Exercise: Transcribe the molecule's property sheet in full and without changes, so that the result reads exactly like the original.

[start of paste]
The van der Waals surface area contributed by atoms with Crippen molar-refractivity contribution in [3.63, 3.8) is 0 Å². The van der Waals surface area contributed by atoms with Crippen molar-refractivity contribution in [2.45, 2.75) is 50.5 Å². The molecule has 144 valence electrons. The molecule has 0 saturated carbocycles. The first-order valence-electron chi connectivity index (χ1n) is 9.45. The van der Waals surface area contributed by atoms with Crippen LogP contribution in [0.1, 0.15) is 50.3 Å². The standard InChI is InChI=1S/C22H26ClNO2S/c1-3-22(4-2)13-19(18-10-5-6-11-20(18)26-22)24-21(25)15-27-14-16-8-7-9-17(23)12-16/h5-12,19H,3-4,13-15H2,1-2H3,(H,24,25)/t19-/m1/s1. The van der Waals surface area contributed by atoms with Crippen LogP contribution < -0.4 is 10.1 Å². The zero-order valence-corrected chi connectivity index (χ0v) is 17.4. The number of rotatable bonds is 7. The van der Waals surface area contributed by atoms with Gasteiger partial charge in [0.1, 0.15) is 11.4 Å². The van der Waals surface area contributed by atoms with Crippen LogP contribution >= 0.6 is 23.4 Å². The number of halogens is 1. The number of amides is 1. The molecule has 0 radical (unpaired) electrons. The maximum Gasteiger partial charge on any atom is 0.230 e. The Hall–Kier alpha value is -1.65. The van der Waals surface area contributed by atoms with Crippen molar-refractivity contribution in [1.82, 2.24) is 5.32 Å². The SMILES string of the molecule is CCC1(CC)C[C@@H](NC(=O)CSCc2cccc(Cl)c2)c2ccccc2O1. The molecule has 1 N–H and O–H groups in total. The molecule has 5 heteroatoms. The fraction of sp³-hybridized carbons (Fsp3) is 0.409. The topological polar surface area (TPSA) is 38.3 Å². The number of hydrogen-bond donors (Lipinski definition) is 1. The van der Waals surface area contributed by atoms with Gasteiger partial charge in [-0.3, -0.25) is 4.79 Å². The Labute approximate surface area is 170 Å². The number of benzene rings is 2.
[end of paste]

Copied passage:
The van der Waals surface area contributed by atoms with Crippen molar-refractivity contribution in [3.63, 3.8) is 0 Å². The van der Waals surface area contributed by atoms with Crippen molar-refractivity contribution in [2.45, 2.75) is 50.5 Å². The molecule has 144 valence electrons. The molecule has 0 saturated carbocycles. The first-order valence-electron chi connectivity index (χ1n) is 9.45. The van der Waals surface area contributed by atoms with Crippen LogP contribution in [0.1, 0.15) is 50.3 Å². The standard InChI is InChI=1S/C22H26ClNO2S/c1-3-22(4-2)13-19(18-10-5-6-11-20(18)26-22)24-21(25)15-27-14-16-8-7-9-17(23)12-16/h5-12,19H,3-4,13-15H2,1-2H3,(H,24,25)/t19-/m1/s1. The van der Waals surface area contributed by atoms with Crippen LogP contribution < -0.4 is 10.1 Å². The zero-order valence-corrected chi connectivity index (χ0v) is 17.4. The number of rotatable bonds is 7. The van der Waals surface area contributed by atoms with Gasteiger partial charge in [0.1, 0.15) is 11.4 Å². The van der Waals surface area contributed by atoms with Crippen LogP contribution >= 0.6 is 23.4 Å². The number of halogens is 1. The number of amides is 1. The molecule has 0 radical (unpaired) electrons. The maximum Gasteiger partial charge on any atom is 0.230 e. The Hall–Kier alpha value is -1.65. The van der Waals surface area contributed by atoms with Crippen molar-refractivity contribution in [1.82, 2.24) is 5.32 Å². The SMILES string of the molecule is CCC1(CC)C[C@@H](NC(=O)CSCc2cccc(Cl)c2)c2ccccc2O1. The molecule has 1 N–H and O–H groups in total. The molecule has 5 heteroatoms. The fraction of sp³-hybridized carbons (Fsp3) is 0.409. The topological polar surface area (TPSA) is 38.3 Å². The number of hydrogen-bond donors (Lipinski definition) is 1. The van der Waals surface area contributed by atoms with Gasteiger partial charge in [-0.3, -0.25) is 4.79 Å². The Labute approximate surface area is 170 Å². The number of benzene rings is 2.